1. Effects of FF and YEN shocks

Figure 1 is a set of four line graphs showing the effects of FF     and YEN shocks on the federal funds rate and the dollar. An FF shock causes an initial increase to the federal funds rate, which dampens over time. The yen/dollar decreases shortly after an FF shock, then increases; this increase persists for several years. A YEN shock causes a small but persistent increase on the federal funds rate. And the yen/dollar experiences a significant increase immediately after a YEN shock, which falls off to a small increase over the following years.   </p>
Note: Impulse response functions estimated from three-variable vector autoregression of federal funds rate, three-month Japanese bill rate, and yen /dollar exchange rate. Data cover July 1987 through June 1994.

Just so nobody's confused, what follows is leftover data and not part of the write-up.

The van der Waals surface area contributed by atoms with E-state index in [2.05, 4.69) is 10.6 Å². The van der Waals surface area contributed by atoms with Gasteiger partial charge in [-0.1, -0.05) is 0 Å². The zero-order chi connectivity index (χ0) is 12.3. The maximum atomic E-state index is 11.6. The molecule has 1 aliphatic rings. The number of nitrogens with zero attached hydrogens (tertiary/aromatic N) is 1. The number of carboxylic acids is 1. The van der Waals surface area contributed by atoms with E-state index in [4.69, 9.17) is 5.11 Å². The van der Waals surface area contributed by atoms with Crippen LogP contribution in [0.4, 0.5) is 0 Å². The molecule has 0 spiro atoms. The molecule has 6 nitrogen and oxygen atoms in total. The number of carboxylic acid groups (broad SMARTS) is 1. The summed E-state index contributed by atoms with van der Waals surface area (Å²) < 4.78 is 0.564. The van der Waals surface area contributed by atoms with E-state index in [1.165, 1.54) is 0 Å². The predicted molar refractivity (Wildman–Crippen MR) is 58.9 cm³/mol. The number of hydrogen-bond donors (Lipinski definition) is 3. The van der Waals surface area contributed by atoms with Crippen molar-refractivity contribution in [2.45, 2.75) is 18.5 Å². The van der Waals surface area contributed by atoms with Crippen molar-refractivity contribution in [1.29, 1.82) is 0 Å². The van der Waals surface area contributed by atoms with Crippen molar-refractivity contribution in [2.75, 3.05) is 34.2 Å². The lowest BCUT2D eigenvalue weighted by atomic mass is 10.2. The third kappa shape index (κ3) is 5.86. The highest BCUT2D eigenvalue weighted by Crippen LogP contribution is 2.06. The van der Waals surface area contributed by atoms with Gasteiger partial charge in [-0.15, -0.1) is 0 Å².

Of course, many other things cause exchange rates to fluctuate besides U.S. and foreign monetary policy actions. The statistical model for Japan refers to these as unanticipated changes in the yen/dollar exchange rate (YEN shock) that cannot be accounted for by fluctuations in U.S. or Japanese short-term interest rates. The model has difficulty capturing the effects of irregular phenomena such as fears of a trade war, the toppling of the Berlin Wall, the coup attempt against Gorbachev, or presidential elections, to name only a few. As a result of this difficulty, the model lumps all such nonmonetary effects into what I refer to as the YEN shock for Japan, or the MARK shock for Germany.